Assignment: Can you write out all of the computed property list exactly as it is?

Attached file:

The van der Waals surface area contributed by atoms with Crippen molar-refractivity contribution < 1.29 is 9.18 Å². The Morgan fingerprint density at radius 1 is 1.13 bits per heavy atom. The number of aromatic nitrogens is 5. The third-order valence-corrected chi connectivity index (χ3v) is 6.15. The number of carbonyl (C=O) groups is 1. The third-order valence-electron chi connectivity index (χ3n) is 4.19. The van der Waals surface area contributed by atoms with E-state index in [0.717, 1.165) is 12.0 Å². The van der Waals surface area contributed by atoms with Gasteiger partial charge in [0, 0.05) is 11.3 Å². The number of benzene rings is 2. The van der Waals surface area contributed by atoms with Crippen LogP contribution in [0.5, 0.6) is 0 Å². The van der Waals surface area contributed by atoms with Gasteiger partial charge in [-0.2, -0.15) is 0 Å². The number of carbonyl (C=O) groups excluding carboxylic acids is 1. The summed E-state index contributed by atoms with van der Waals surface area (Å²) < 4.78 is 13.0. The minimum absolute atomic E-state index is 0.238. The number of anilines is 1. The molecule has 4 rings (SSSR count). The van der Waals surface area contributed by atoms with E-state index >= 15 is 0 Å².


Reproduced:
The van der Waals surface area contributed by atoms with Crippen molar-refractivity contribution < 1.29 is 9.18 Å². The Morgan fingerprint density at radius 1 is 1.13 bits per heavy atom. The number of aromatic nitrogens is 5. The third-order valence-corrected chi connectivity index (χ3v) is 6.15. The number of carbonyl (C=O) groups is 1. The third-order valence-electron chi connectivity index (χ3n) is 4.19. The van der Waals surface area contributed by atoms with E-state index in [0.717, 1.165) is 12.0 Å². The van der Waals surface area contributed by atoms with Gasteiger partial charge in [0, 0.05) is 11.3 Å². The number of benzene rings is 2. The van der Waals surface area contributed by atoms with Crippen LogP contribution in [0.5, 0.6) is 0 Å². The van der Waals surface area contributed by atoms with Gasteiger partial charge in [-0.2, -0.15) is 0 Å². The number of carbonyl (C=O) groups excluding carboxylic acids is 1. The summed E-state index contributed by atoms with van der Waals surface area (Å²) < 4.78 is 13.0. The minimum absolute atomic E-state index is 0.238. The number of anilines is 1. The molecule has 4 rings (SSSR count). The van der Waals surface area contributed by atoms with E-state index >= 15 is 0 Å².